photo 2.JPG

40" x 48" 

Oil pastels and acrylic. "

"So long unmirrored we have forgotten how we look". Ever since I read it, this quote has been stuck in my head. "Unmirroring" represents the struggle of black female subjectivity against the distortion of the dominant culture. It is losing sight of ones self following a lifetime of objectification and misrepresentation. The simplest way I could think of visualizing that feeling was to take a photo that I had commissioned and posed for, and distort it. The piece explores both the act of posing —the curated self— and the distortion that nonetheless occurs.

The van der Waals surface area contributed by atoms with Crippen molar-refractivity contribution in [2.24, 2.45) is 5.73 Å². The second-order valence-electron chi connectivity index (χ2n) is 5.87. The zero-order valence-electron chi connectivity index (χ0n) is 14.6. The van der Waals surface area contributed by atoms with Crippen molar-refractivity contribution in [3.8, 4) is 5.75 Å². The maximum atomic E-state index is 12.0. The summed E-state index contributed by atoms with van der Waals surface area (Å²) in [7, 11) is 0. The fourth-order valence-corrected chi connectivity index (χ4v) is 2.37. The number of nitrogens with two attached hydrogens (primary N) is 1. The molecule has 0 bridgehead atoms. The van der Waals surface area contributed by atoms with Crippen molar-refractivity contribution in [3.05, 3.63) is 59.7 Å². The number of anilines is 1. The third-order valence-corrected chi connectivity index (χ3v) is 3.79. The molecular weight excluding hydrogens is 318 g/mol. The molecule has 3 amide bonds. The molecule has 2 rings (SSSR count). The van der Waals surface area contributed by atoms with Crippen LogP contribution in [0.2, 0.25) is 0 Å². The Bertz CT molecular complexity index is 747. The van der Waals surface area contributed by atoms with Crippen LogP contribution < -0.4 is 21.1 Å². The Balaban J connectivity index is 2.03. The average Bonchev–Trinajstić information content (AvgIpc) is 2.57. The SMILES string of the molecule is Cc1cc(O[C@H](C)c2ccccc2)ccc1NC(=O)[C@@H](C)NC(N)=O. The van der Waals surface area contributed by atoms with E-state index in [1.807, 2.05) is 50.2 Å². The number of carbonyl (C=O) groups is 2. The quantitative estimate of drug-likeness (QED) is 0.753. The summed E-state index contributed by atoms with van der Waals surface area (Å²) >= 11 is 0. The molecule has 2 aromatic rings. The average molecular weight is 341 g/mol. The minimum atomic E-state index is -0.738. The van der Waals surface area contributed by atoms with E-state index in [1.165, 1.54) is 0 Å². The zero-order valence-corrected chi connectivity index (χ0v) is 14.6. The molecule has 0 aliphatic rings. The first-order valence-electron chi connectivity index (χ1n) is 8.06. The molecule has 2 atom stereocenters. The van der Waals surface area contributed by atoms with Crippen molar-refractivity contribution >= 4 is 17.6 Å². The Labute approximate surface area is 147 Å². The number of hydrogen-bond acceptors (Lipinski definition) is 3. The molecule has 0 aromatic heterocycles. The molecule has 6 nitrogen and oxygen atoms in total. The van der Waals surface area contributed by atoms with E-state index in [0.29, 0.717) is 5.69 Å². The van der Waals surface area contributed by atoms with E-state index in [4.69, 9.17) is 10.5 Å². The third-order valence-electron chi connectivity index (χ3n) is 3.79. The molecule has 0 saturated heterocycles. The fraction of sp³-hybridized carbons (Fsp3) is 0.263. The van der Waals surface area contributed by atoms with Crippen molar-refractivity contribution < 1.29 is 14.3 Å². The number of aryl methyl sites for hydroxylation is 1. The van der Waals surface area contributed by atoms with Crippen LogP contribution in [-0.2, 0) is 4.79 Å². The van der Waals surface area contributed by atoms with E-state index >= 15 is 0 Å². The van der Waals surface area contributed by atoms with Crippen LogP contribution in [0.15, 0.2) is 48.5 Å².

Special thanks to Montreal-based Spencer Edwards for the original photograph. 


The first part consists of layered paintings on plexiglass that show different performances of black/African femininity and the manner in which they can fit into the concept of modernity. I wanted to visually depict modernity as a safe space that is created individually and encompasses separate elements that can be seen separately or as a whole.


The second part is a video collaboration with Dominican filmmaker Jean Jean. Short and simple, the video highlights the complexity of a concept such as modernity —especially as the parameters of race and gender are then added.


The final part is a written article entitled “The Modern Black Woman and Politics of Respectability”. Starting with a first reaction to the installation piece, I discuss the image of the black female body, the creation of a dichotomy of queen and hoe, as well as the need for a multitude of black, female narratives within the media.